Coffee Maker Gives Plants An Automatic Drip

Somehow, [Jeremy S   Cook]’s wife was able to keep a Keurig machine going for 10 years before it quit slinging caffeine. [Jeremy] got it going again, but decided to buy a new one when he saw how it was inside from a decade of water deposits.

But why throw the machine out like spent coffee grinds? Since the pump is still good, he decided to turn it into an automatic plant watering machine. Now the Keurig pumps water using a Raspberry Pi Zero W and a transistor. [Jeremy] can set up watering cron jobs with PuTTY, or push water on demand during dry spells. We love that he wired up a soil moisture sensor to the red/blue LEDs around the brew button — red means the plant is thirsty, purple means water is flowing, and no light means the plant is quenched and happy.

This project is wide open, but cracking into the Keurig is up to you. Fortunately, that part of the build made it into the video, which is firmly planted after the break.

Old coffee makers really do seem suited to taking up plant care in retirement. Here’s a smart garden made from an espresso machine.

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Freeze Laser Beams — Sort Of

They say a picture is worth a thousand words, and by that logic a video must be worth millions. However, from nearly the dawn of photography around 1840, photographers have made fake photographs.  In modern times, Photoshop and Deepfake make you mistrust images and videos. [Action Lab] has a great camera trick in which it looks like he can control the speed of light. You can see the video below.

You probably can guess that he can’t really do it. But he has videos where a real laser beam appears to slowly move across the screen like a laser blaster shot in a movie. You might think you only need to slow down the video speed, but light is really fast, so you probably can’t practically pull that stunt.

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The Rusty Nail Award For Worst WiFi Antenna

In general, you get what you pay for, and if what you pay for is a dollar-store WiFi antenna that claims to provide 12 dBi of signal gain, you shouldn’t be surprised when a rusty nail performs better than it.

The panel antenna that caught [Andrew McNeil]’s eye in a shop in Rome is a marvel of marketing genius. He says what caught his eye was the Windows Vista compatibility label, a ploy that really dates this gem. So too does the utterly irrelevant indication that it’s USB compatible when it’s designed to plug into an SMA jack on a WiFi adapter. [Andrew]’s teardown was uninspiring, revealing just a PCB with some apparently random traces to serve as the elements of a dipole. We found it amusing that the PCB silkscreen labels the thru-holes as H1 to H6, which is a great way to make an uncrowded board seem a bit more important.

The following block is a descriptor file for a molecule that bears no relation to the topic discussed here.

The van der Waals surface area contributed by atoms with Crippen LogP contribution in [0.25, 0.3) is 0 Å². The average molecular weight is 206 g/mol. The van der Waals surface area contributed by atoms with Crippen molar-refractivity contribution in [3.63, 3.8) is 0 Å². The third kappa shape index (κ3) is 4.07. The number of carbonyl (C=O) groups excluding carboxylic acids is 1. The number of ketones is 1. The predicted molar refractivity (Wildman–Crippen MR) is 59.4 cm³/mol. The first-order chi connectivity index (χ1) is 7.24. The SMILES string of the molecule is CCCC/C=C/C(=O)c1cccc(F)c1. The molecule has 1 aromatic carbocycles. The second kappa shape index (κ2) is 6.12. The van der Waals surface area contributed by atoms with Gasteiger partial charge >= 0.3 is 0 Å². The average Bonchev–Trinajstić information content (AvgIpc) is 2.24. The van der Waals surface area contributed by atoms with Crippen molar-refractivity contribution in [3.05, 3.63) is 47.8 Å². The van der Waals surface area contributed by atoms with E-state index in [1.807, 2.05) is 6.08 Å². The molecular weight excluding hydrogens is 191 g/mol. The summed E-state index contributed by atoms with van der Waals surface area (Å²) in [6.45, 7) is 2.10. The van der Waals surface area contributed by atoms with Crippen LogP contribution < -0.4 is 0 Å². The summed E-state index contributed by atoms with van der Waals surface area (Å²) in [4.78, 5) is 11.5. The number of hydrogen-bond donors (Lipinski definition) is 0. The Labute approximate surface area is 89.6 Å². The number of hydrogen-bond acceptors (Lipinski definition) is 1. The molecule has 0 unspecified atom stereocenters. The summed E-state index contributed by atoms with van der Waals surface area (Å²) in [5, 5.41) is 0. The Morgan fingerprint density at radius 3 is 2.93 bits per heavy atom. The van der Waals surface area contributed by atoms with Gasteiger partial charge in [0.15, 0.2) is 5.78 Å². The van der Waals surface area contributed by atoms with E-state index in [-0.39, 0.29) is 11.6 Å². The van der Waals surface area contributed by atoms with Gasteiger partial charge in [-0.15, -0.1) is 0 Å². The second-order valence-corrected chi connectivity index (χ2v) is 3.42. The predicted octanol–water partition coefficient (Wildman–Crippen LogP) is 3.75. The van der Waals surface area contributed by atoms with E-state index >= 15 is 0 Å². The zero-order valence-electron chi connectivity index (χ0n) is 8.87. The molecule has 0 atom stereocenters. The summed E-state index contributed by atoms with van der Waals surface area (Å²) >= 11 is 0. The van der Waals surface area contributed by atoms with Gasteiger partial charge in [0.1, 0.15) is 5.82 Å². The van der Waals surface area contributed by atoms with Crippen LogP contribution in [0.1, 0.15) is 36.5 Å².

The test results were no more impressive than the teardown. A network analyzer scan revealed that the antenna isn’t tuned for the 2.4-GHz WiFi band at all, and practical tests with the antenna connected to an adapter were unable to sniff out any local hotspots. And just to hammer home the point of how bad this antenna is, [Andrew] cobbled together a simple antenna from an SMA connector and a rusty nail, which handily outperformed the panel antenna.

We’ve seen plenty of [Andrew McNeil]’s WiFi antenna videos before, like his umbrella and tin can dish. We like the sanity he brings to the often wild claims of WiFi enthusiasts and detractors alike, especially when he showed that WiFi doesn’t kill houseplants. We can’t help but wonder what he thinks about the current 5G silliness.

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Researchers Break FPGA Encryption Using FPGA Encryption

FPGAs are awesome — they can be essentially configured into becoming any computing device you want. Simply load your selected bitstream into the device on boot, and it behaves like a different piece of hardware. With great power comes great responsibility.

You might try to hack a given FPGA system by getting between the EEPROM that stores the bitstream and the FPGA during bootup, but FPGA manufacturers are a step ahead of you. Xilinx 7 series FPGAs have an onboard encryption and signing engine, and facilities for storing a secret key. Once the security bit is set, bitstreams coming in have to be encrypted to protect from eavesdropping, and HMAC-signed to assure that they are authentic. You can’t simply read the bitstream in transit or inject your own.

Researchers at Ruhr University Bochum and Max Planck Institute for Cybersecurity and Privacy in Germany have figured out a way to use the FPGA’s own encryption engine against itself to break both of these security guarantees for the entire mainstream 7-series. The attack abuses a MultiBoot function that allows you to specify an address to begin execution after reboot. The researchers send 32 bits of the encoded payload as a MultiBoot address, the FPGA decrypts it and stores it in a register, and then resets because their command wasn’t correctly HMAC signed. But because the WBSTAR register is meant to be readable on boot after reset, the payload is still there in its decrypted form. Repeat for every 32 bits in the bitstream, and you’re done.

Pulling off this attack requires physical access to the FPGA’s debug pins and up to 12 hours, so you only have to worry about particularly dedicated adversaries, but the results are catastrophic — if you can reconfigure an FPGA, you can make it do essentially anything. Security-sensitive folks, we have three words of consolation for you: “restrict physical access”.